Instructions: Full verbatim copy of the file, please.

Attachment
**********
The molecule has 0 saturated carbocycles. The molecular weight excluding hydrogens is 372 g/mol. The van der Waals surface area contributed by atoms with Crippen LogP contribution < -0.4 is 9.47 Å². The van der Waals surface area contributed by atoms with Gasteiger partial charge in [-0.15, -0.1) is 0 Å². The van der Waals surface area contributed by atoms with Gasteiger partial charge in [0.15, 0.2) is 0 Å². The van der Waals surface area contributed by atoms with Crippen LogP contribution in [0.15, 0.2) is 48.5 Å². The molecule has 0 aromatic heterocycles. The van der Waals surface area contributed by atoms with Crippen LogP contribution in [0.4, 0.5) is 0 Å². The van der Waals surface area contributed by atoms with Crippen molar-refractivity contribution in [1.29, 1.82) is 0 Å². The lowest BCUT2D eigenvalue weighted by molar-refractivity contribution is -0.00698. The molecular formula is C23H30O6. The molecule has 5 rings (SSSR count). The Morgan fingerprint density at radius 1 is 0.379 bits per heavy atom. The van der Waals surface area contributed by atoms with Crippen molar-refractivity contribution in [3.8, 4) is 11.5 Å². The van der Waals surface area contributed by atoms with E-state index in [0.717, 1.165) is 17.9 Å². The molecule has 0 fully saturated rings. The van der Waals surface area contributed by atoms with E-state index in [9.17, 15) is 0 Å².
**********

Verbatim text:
The molecule has 0 saturated carbocycles. The molecular weight excluding hydrogens is 372 g/mol. The van der Waals surface area contributed by atoms with Crippen LogP contribution < -0.4 is 9.47 Å². The van der Waals surface area contributed by atoms with Gasteiger partial charge in [-0.15, -0.1) is 0 Å². The van der Waals surface area contributed by atoms with Gasteiger partial charge in [0.15, 0.2) is 0 Å². The van der Waals surface area contributed by atoms with Crippen LogP contribution in [0.15, 0.2) is 48.5 Å². The molecule has 0 aromatic heterocycles. The van der Waals surface area contributed by atoms with Crippen LogP contribution in [0.4, 0.5) is 0 Å². The van der Waals surface area contributed by atoms with Crippen molar-refractivity contribution in [1.29, 1.82) is 0 Å². The lowest BCUT2D eigenvalue weighted by molar-refractivity contribution is -0.00698. The molecular formula is C23H30O6. The molecule has 5 rings (SSSR count). The Morgan fingerprint density at radius 1 is 0.379 bits per heavy atom. The van der Waals surface area contributed by atoms with Crippen molar-refractivity contribution in [3.8, 4) is 11.5 Å². The van der Waals surface area contributed by atoms with E-state index in [0.717, 1.165) is 17.9 Å². The molecule has 0 fully saturated rings. The van der Waals surface area contributed by atoms with E-state index in [9.17, 15) is 0 Å².